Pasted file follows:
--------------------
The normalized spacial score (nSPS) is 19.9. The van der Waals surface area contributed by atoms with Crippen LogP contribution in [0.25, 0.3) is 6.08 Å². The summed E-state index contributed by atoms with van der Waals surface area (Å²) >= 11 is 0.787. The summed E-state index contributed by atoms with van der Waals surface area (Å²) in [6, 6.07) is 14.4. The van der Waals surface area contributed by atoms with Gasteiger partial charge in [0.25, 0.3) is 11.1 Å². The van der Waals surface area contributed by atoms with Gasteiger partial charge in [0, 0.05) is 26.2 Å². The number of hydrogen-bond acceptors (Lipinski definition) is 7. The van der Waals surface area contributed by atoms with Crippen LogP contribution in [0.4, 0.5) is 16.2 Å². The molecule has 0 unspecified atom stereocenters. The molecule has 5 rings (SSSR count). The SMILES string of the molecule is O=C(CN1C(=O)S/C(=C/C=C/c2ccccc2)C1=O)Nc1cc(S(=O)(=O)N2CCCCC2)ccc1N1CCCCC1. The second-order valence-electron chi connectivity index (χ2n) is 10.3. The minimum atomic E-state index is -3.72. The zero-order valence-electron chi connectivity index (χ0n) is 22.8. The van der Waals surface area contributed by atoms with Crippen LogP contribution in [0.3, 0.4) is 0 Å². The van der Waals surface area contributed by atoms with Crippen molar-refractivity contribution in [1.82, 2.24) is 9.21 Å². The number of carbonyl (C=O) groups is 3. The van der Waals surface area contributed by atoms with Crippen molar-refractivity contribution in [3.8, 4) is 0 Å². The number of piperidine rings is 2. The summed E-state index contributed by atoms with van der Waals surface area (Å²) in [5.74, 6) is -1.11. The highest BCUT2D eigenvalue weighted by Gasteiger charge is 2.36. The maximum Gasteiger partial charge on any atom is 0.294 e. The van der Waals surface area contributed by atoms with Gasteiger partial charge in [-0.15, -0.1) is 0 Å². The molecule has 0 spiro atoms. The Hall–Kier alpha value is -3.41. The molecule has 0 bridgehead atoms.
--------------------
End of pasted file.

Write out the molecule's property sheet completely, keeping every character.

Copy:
The normalized spacial score (nSPS) is 19.9. The van der Waals surface area contributed by atoms with Crippen LogP contribution in [0.25, 0.3) is 6.08 Å². The summed E-state index contributed by atoms with van der Waals surface area (Å²) >= 11 is 0.787. The summed E-state index contributed by atoms with van der Waals surface area (Å²) in [6, 6.07) is 14.4. The van der Waals surface area contributed by atoms with Gasteiger partial charge in [0.25, 0.3) is 11.1 Å². The van der Waals surface area contributed by atoms with Gasteiger partial charge in [0, 0.05) is 26.2 Å². The number of hydrogen-bond acceptors (Lipinski definition) is 7. The van der Waals surface area contributed by atoms with Crippen LogP contribution in [0.4, 0.5) is 16.2 Å². The molecule has 0 unspecified atom stereocenters. The molecule has 5 rings (SSSR count). The SMILES string of the molecule is O=C(CN1C(=O)S/C(=C/C=C/c2ccccc2)C1=O)Nc1cc(S(=O)(=O)N2CCCCC2)ccc1N1CCCCC1. The second-order valence-electron chi connectivity index (χ2n) is 10.3. The minimum atomic E-state index is -3.72. The zero-order valence-electron chi connectivity index (χ0n) is 22.8. The van der Waals surface area contributed by atoms with Crippen LogP contribution in [0.3, 0.4) is 0 Å². The van der Waals surface area contributed by atoms with Crippen molar-refractivity contribution in [1.82, 2.24) is 9.21 Å². The number of carbonyl (C=O) groups is 3. The van der Waals surface area contributed by atoms with Crippen molar-refractivity contribution in [3.8, 4) is 0 Å². The number of piperidine rings is 2. The summed E-state index contributed by atoms with van der Waals surface area (Å²) in [5.74, 6) is -1.11. The highest BCUT2D eigenvalue weighted by Gasteiger charge is 2.36. The maximum Gasteiger partial charge on any atom is 0.294 e. The van der Waals surface area contributed by atoms with Gasteiger partial charge in [-0.15, -0.1) is 0 Å². The molecule has 0 spiro atoms. The Hall–Kier alpha value is -3.41. The molecule has 0 bridgehead atoms.